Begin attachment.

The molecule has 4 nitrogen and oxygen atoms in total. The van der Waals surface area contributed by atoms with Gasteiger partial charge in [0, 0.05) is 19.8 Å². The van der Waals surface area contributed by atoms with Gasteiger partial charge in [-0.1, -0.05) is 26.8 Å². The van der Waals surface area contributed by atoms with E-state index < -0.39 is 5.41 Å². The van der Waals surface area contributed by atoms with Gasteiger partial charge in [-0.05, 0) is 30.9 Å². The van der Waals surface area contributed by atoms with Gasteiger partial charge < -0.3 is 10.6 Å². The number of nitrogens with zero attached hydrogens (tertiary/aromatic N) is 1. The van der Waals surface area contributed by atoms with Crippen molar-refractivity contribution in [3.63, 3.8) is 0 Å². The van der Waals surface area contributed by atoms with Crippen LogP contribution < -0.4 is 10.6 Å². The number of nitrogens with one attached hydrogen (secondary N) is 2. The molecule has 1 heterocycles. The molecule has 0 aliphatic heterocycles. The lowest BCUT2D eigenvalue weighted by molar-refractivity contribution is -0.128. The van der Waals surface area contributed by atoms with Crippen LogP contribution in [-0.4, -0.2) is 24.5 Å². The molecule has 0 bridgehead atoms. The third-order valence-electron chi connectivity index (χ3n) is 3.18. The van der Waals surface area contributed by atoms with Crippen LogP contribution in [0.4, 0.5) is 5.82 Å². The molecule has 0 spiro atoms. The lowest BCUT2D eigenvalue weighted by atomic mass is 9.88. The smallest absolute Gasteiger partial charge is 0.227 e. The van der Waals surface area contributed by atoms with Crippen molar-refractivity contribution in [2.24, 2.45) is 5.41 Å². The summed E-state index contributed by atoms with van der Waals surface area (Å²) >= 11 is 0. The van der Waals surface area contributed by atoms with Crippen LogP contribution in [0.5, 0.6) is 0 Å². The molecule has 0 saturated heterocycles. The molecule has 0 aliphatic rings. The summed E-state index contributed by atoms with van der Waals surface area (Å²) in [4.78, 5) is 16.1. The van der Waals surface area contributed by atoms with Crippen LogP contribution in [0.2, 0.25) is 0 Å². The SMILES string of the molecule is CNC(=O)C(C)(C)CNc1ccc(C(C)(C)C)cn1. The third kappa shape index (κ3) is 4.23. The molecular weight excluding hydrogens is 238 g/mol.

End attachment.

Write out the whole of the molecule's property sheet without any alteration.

The molecule has 4 nitrogen and oxygen atoms in total. The van der Waals surface area contributed by atoms with Gasteiger partial charge in [0, 0.05) is 19.8 Å². The van der Waals surface area contributed by atoms with Gasteiger partial charge in [-0.1, -0.05) is 26.8 Å². The van der Waals surface area contributed by atoms with E-state index < -0.39 is 5.41 Å². The van der Waals surface area contributed by atoms with Gasteiger partial charge in [-0.05, 0) is 30.9 Å². The van der Waals surface area contributed by atoms with Gasteiger partial charge < -0.3 is 10.6 Å². The number of nitrogens with zero attached hydrogens (tertiary/aromatic N) is 1. The van der Waals surface area contributed by atoms with Crippen molar-refractivity contribution in [3.63, 3.8) is 0 Å². The van der Waals surface area contributed by atoms with Crippen LogP contribution < -0.4 is 10.6 Å². The number of nitrogens with one attached hydrogen (secondary N) is 2. The molecule has 1 heterocycles. The molecule has 0 aliphatic heterocycles. The lowest BCUT2D eigenvalue weighted by molar-refractivity contribution is -0.128. The van der Waals surface area contributed by atoms with Crippen LogP contribution in [-0.4, -0.2) is 24.5 Å². The molecule has 0 bridgehead atoms. The third-order valence-electron chi connectivity index (χ3n) is 3.18. The van der Waals surface area contributed by atoms with Crippen LogP contribution in [0.4, 0.5) is 5.82 Å². The molecule has 0 spiro atoms. The lowest BCUT2D eigenvalue weighted by atomic mass is 9.88. The smallest absolute Gasteiger partial charge is 0.227 e. The van der Waals surface area contributed by atoms with Crippen molar-refractivity contribution in [2.24, 2.45) is 5.41 Å². The summed E-state index contributed by atoms with van der Waals surface area (Å²) >= 11 is 0. The van der Waals surface area contributed by atoms with Crippen LogP contribution in [0.5, 0.6) is 0 Å². The molecule has 0 saturated heterocycles. The molecule has 0 aliphatic rings. The summed E-state index contributed by atoms with van der Waals surface area (Å²) in [4.78, 5) is 16.1. The van der Waals surface area contributed by atoms with Crippen LogP contribution in [0.2, 0.25) is 0 Å². The SMILES string of the molecule is CNC(=O)C(C)(C)CNc1ccc(C(C)(C)C)cn1. The third kappa shape index (κ3) is 4.23. The molecular weight excluding hydrogens is 238 g/mol.